As South Africa celebrates 10 years of democracy Tuesday - with
grand festivities and speeches by everyone from Nelson Mandela to
Tony Blair - it also marks the continent's progress on the path
toward political freedom.
Forty-three of the 48 countries in sub-Saharan Africa have held
at least one multiparty election during the past decade, compared
with 1990, when just three were solidly democratic.
Yet outside pressures threaten to derail or even reverse this
progress. The geopolitical profile of Africa is rising as a key
source of oil - it will soon export more oil to the United States
than Saudi Arabia - and as a potential terrorism incubator. And some
observers worry that the US, a longtime backer of democracy here,
may increasingly push for political stability over democracy in
order to protect oil outflows and prevent terrorism.
There's a new focus on "securing oil platforms against attack -
but little concern about the democratic future of people who live
near those platforms," says Richard Cornwell, a senior analyst at
the Institute for Security Studies in Pretoria.
It's quite a shift from the years just after the cold war, when
the international community began to focus on "democracy and human
rights" in Africa, he says - for instance, when the UN and US sent
troops to Somalia on a humanitarian mission. Then, he says, "After 9/
11, we went back to hard definitions of security": strong states
with robust police and military forces.
Several new US initiatives, in the Sahel Desert, and in East and
West Africa, aim to bolster counterterrorism skills. They appear to
be useful: Last month, for instance, Chad's military, with help from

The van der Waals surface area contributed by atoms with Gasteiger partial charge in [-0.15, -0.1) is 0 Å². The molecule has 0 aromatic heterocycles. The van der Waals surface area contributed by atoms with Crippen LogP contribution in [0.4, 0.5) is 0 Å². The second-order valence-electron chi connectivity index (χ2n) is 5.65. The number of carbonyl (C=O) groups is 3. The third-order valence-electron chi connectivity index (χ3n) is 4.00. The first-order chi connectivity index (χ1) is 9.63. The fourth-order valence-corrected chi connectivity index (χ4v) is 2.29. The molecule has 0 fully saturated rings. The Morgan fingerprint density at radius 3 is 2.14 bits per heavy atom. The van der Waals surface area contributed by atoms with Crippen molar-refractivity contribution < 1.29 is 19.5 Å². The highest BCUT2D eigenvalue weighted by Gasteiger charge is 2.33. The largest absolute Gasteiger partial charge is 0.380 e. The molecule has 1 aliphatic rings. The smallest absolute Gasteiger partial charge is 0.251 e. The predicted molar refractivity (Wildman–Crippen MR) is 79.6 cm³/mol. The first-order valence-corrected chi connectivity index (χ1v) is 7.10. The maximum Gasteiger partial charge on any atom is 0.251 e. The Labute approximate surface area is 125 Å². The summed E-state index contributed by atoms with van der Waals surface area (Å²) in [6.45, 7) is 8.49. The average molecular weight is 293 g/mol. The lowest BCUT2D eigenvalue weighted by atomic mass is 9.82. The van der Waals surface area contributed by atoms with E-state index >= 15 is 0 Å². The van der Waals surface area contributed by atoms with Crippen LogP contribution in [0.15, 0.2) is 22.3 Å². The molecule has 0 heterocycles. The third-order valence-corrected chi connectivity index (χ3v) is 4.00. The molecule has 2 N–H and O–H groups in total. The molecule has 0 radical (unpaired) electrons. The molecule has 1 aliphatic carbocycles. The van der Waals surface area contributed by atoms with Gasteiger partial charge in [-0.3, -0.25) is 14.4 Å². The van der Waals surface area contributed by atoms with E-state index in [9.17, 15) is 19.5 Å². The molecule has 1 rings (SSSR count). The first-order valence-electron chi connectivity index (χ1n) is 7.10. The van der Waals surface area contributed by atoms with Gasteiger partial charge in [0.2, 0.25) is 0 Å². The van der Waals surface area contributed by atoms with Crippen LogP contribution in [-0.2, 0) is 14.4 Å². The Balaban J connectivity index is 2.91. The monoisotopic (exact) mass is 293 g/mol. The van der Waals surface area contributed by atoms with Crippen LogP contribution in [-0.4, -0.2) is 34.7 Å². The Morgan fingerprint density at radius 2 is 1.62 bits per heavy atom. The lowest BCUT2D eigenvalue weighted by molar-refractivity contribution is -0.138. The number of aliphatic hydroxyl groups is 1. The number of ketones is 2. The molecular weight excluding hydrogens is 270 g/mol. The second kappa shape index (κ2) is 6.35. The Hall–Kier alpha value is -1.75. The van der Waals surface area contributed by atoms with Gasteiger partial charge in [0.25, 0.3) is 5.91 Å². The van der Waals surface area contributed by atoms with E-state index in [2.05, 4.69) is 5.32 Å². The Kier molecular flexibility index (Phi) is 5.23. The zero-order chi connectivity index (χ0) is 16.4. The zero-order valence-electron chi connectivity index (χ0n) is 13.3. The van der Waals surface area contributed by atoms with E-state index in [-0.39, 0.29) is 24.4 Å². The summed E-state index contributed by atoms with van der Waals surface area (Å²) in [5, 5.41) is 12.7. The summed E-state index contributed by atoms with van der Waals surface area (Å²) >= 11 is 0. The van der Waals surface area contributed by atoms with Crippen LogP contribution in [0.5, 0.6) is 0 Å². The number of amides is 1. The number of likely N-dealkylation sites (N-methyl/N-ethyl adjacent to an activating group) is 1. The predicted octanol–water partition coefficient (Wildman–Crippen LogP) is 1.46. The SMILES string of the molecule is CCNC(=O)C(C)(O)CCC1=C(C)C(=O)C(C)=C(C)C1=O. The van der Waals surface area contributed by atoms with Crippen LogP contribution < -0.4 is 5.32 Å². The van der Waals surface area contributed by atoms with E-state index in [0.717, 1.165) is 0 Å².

a US Navy plane, reportedly killed 42 Islamic fighters from Algeria
who may have had Al Qaeda ties.
Given this shift, South Africa, the continent's economic and
political powerhouse, may be key to shaping Africa's democratic
future. Its just-reelected president, Thabo Mbeki, is a champion of
"good governance" across Africa. Two initiatives he's pushing hard
are the New Partnership for African Development (NEPAD) and the
African Union. Both reward good government and democratic stand-
outs - and punish slackers.
"This begins to shift the balance in inter-African politics
toward better-governed countries," says Francis Kornegay, a
columnist for several South African papers.
But within the continent, the influence of those focused on oil
and counterterrorism is growing.
Consider Africa's 10 longest-serving leaders - most of whom are
undemocratic. Six of them preside over oil exports or are partners
in US antiterror effort. (See box at right.)
Or take 10 of Africa's biggest oil exporters, including Nigeria,
Angola, Gabon, and Equatorial Guinea. Fully six of them were labeled
"not free," the lowest category in an annual global survey by US-
based Freedom House. (See map at right.) Three of them are "partly
free." Only the tiny island of Sao Tome and Principe is "free."
"If there's the faintest trade-off between democratization and
oil, oil will win," says Steven Friedman of the Centre for Policy
Or consider 10 major hot spots for US counterterrorism efforts,
including Somalia, Djibouti, Niger, Chad, and Kenya. …